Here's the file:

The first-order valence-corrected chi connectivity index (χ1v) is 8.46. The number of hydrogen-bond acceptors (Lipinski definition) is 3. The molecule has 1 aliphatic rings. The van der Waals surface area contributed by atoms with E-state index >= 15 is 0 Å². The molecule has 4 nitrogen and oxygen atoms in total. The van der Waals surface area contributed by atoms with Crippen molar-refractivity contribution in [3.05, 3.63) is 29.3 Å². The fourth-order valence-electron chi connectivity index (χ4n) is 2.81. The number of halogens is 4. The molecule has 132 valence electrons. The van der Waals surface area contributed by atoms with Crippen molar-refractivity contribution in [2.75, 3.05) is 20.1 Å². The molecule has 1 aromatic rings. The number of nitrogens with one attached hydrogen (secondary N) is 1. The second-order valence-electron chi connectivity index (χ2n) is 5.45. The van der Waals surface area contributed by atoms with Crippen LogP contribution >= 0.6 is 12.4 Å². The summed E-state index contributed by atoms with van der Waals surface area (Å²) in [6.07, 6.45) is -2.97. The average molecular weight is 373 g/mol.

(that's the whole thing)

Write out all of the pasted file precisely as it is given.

The first-order valence-corrected chi connectivity index (χ1v) is 8.46. The number of hydrogen-bond acceptors (Lipinski definition) is 3. The molecule has 1 aliphatic rings. The van der Waals surface area contributed by atoms with E-state index >= 15 is 0 Å². The molecule has 4 nitrogen and oxygen atoms in total. The van der Waals surface area contributed by atoms with Crippen molar-refractivity contribution in [3.05, 3.63) is 29.3 Å². The fourth-order valence-electron chi connectivity index (χ4n) is 2.81. The number of halogens is 4. The molecule has 132 valence electrons. The van der Waals surface area contributed by atoms with Crippen molar-refractivity contribution in [2.75, 3.05) is 20.1 Å². The molecule has 1 aromatic rings. The number of nitrogens with one attached hydrogen (secondary N) is 1. The second-order valence-electron chi connectivity index (χ2n) is 5.45. The van der Waals surface area contributed by atoms with Crippen LogP contribution >= 0.6 is 12.4 Å². The summed E-state index contributed by atoms with van der Waals surface area (Å²) in [6.07, 6.45) is -2.97. The average molecular weight is 373 g/mol.